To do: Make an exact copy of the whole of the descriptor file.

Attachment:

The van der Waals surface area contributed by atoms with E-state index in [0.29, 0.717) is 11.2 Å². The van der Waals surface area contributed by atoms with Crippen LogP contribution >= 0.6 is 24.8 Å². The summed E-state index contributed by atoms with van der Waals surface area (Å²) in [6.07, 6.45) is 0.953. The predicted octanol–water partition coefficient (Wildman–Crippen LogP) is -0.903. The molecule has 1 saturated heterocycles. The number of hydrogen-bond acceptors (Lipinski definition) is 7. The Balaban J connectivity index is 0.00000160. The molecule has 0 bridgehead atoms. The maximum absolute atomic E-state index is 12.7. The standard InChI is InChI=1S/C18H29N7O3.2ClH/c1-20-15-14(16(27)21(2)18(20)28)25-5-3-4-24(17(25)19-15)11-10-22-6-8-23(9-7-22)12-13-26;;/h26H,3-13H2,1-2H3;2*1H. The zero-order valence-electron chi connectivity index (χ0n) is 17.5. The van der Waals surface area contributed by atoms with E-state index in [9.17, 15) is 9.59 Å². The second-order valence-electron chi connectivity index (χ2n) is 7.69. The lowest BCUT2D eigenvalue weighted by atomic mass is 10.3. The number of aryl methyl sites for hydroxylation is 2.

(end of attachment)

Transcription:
The van der Waals surface area contributed by atoms with E-state index in [0.29, 0.717) is 11.2 Å². The van der Waals surface area contributed by atoms with Crippen LogP contribution >= 0.6 is 24.8 Å². The summed E-state index contributed by atoms with van der Waals surface area (Å²) in [6.07, 6.45) is 0.953. The predicted octanol–water partition coefficient (Wildman–Crippen LogP) is -0.903. The molecule has 1 saturated heterocycles. The number of hydrogen-bond acceptors (Lipinski definition) is 7. The Balaban J connectivity index is 0.00000160. The molecule has 0 bridgehead atoms. The maximum absolute atomic E-state index is 12.7. The standard InChI is InChI=1S/C18H29N7O3.2ClH/c1-20-15-14(16(27)21(2)18(20)28)25-5-3-4-24(17(25)19-15)11-10-22-6-8-23(9-7-22)12-13-26;;/h26H,3-13H2,1-2H3;2*1H. The zero-order valence-electron chi connectivity index (χ0n) is 17.5. The van der Waals surface area contributed by atoms with E-state index in [9.17, 15) is 9.59 Å². The second-order valence-electron chi connectivity index (χ2n) is 7.69. The lowest BCUT2D eigenvalue weighted by atomic mass is 10.3. The number of aryl methyl sites for hydroxylation is 2.